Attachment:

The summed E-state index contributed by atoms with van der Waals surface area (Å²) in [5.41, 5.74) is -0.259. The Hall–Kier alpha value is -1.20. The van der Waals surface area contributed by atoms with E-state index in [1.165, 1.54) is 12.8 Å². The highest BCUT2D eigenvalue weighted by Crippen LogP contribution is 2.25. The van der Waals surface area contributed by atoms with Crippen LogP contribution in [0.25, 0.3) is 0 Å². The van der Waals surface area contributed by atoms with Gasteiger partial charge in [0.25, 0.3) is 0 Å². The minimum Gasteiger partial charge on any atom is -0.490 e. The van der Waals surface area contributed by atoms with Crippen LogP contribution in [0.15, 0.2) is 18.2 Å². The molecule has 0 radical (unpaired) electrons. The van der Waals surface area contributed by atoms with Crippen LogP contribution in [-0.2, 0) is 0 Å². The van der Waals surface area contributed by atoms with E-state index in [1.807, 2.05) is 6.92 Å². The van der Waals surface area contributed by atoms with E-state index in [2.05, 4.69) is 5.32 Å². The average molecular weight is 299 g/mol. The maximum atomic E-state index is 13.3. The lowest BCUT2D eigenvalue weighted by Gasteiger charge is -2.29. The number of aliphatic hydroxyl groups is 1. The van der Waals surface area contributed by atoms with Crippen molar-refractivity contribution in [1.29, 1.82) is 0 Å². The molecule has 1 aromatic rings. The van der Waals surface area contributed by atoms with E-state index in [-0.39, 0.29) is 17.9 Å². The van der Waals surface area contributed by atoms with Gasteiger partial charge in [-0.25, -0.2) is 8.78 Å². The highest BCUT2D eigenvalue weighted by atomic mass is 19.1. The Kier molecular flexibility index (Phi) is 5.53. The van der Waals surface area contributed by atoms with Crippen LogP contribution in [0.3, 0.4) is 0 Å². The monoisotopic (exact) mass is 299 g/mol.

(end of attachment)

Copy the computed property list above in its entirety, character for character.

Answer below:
The summed E-state index contributed by atoms with van der Waals surface area (Å²) in [5.41, 5.74) is -0.259. The Hall–Kier alpha value is -1.20. The van der Waals surface area contributed by atoms with E-state index in [1.165, 1.54) is 12.8 Å². The highest BCUT2D eigenvalue weighted by Crippen LogP contribution is 2.25. The van der Waals surface area contributed by atoms with Crippen LogP contribution in [0.25, 0.3) is 0 Å². The van der Waals surface area contributed by atoms with Gasteiger partial charge in [0.25, 0.3) is 0 Å². The minimum Gasteiger partial charge on any atom is -0.490 e. The van der Waals surface area contributed by atoms with Crippen LogP contribution in [0.15, 0.2) is 18.2 Å². The molecule has 0 radical (unpaired) electrons. The van der Waals surface area contributed by atoms with Crippen LogP contribution in [-0.2, 0) is 0 Å². The van der Waals surface area contributed by atoms with E-state index in [1.807, 2.05) is 6.92 Å². The van der Waals surface area contributed by atoms with E-state index in [2.05, 4.69) is 5.32 Å². The average molecular weight is 299 g/mol. The maximum atomic E-state index is 13.3. The lowest BCUT2D eigenvalue weighted by Gasteiger charge is -2.29. The number of aliphatic hydroxyl groups is 1. The van der Waals surface area contributed by atoms with Crippen molar-refractivity contribution in [1.29, 1.82) is 0 Å². The molecule has 1 aromatic rings. The van der Waals surface area contributed by atoms with E-state index in [-0.39, 0.29) is 17.9 Å². The van der Waals surface area contributed by atoms with Gasteiger partial charge in [-0.25, -0.2) is 8.78 Å². The highest BCUT2D eigenvalue weighted by atomic mass is 19.1. The Kier molecular flexibility index (Phi) is 5.53. The van der Waals surface area contributed by atoms with Crippen LogP contribution in [0.3, 0.4) is 0 Å². The monoisotopic (exact) mass is 299 g/mol.